Christmas Island is not impressed by the Federal Government’s “knee-jerk” decision to reopen its immigration detention centre.

Prime Minister Scott Morrison announced the Christmas Island immigration centre would reopen, after the passage of amendments to the Federal Government's refugee medevac bill.

The Coalition says giving doctors the power to decide if asylum seekers come to Australia for medical treatment is enough to “restart” the people-smuggling trade, which it claims to have stopped. The boats have not stopped, they are being silently turned around.

Shire of Christmas Island CEO David Price says the island simply cannot handle a flood of asylum seeker arrivals and transfers.

“We've got a hospital [but] it doesn't do operations. People are medivaced out quite regularly here for medical reasons as it's only a small regional hospital,” he told the ABC.

“We just wouldn't have the capacity here to deal with people coming here for medical reasons, both physically and mentally.

“They'd have to be airvaced off to the mainland Australia and, if that's the case, why wouldn't we airvac them off to the mainland in the first place?

“For the life of me, I just can't see how we would be able to handle that.”

Mr Price said the Christmas Island territory was told nothing before the announcement to reopen the detention centre this week.

“They've got an obligation if they make these decisions to say how they're going to process people with a medical condition by a small regional hospital that's in Christmas Island, where if people have a compound fracture they're airvaced out,” he said.

“There's no operations done on Christmas Island and some of these people would have serious mental health problems that need to be done by a specialist. We haven't got the specialists to do that.”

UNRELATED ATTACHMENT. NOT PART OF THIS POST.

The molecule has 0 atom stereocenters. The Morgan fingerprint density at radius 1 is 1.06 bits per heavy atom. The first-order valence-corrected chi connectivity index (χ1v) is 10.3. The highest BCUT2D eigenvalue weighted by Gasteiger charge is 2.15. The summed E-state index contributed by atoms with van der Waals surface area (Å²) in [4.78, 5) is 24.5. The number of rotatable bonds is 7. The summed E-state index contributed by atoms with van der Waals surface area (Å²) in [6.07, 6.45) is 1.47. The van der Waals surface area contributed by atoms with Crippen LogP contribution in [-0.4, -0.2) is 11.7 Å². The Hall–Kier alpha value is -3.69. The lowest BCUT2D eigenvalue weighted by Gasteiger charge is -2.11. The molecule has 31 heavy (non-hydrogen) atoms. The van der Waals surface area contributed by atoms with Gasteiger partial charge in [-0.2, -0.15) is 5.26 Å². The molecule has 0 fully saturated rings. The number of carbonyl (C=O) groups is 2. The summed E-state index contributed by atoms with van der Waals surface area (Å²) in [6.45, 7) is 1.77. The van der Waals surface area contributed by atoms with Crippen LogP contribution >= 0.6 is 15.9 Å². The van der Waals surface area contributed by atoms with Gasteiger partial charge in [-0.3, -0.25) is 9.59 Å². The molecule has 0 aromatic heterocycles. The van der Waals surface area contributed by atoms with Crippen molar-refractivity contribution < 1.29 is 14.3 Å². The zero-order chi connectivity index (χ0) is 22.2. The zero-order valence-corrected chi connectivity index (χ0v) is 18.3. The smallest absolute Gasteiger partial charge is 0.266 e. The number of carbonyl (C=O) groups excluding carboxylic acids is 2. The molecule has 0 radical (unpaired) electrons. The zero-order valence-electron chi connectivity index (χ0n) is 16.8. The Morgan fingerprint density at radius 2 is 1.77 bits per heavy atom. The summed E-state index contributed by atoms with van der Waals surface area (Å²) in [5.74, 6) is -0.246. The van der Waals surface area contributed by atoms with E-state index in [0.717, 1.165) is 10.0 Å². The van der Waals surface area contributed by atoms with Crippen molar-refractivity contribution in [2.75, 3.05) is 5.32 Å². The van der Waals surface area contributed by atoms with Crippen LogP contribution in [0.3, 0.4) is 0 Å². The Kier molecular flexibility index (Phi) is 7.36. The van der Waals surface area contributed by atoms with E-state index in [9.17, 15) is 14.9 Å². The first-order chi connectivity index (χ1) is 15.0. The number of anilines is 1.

The council CEO wants more details.

“We'd be asking to get a proper explanation and detailed response as to how medically we could facilitate the transfer of unwell people from Manus and Nauru to Christmas Island and deal with them effectively in a humane way,” he said.

“Just opening the detention centre doesn't do that.”

The Christmas Island detention centre closed last year after almost two decades of operating.

Christmas Island Tourism Association chair Lisa Preston said many on the island do not want to go back.

“Effectively the island didn't move forward for 10 years,” she said.

“We were robbed of that ability to develop tourism or even other industries for ourselves, because so many of our resources on the island — people, infrastructure — were focused on the detention centre and its activity.

“We were just starting to get back to the place where [we were able to say]; ‘Hold on, there's nothing on the horizon, we really seriously need to start looking on our future’.”

Mr Morrison says he did at least meet with his national security committee before declaring Australia would reopen the island's detention facilities.

“We have approved putting in place the reopening of the Christmas Island detention facilities and a series of compounds there, both to deal with the prospect of arrivals as well as dealing with the prospect of transfers,” he said.

Many see this week’s stoush as an attempt to kick off an immigration/border security fight ahead of the federal election in May.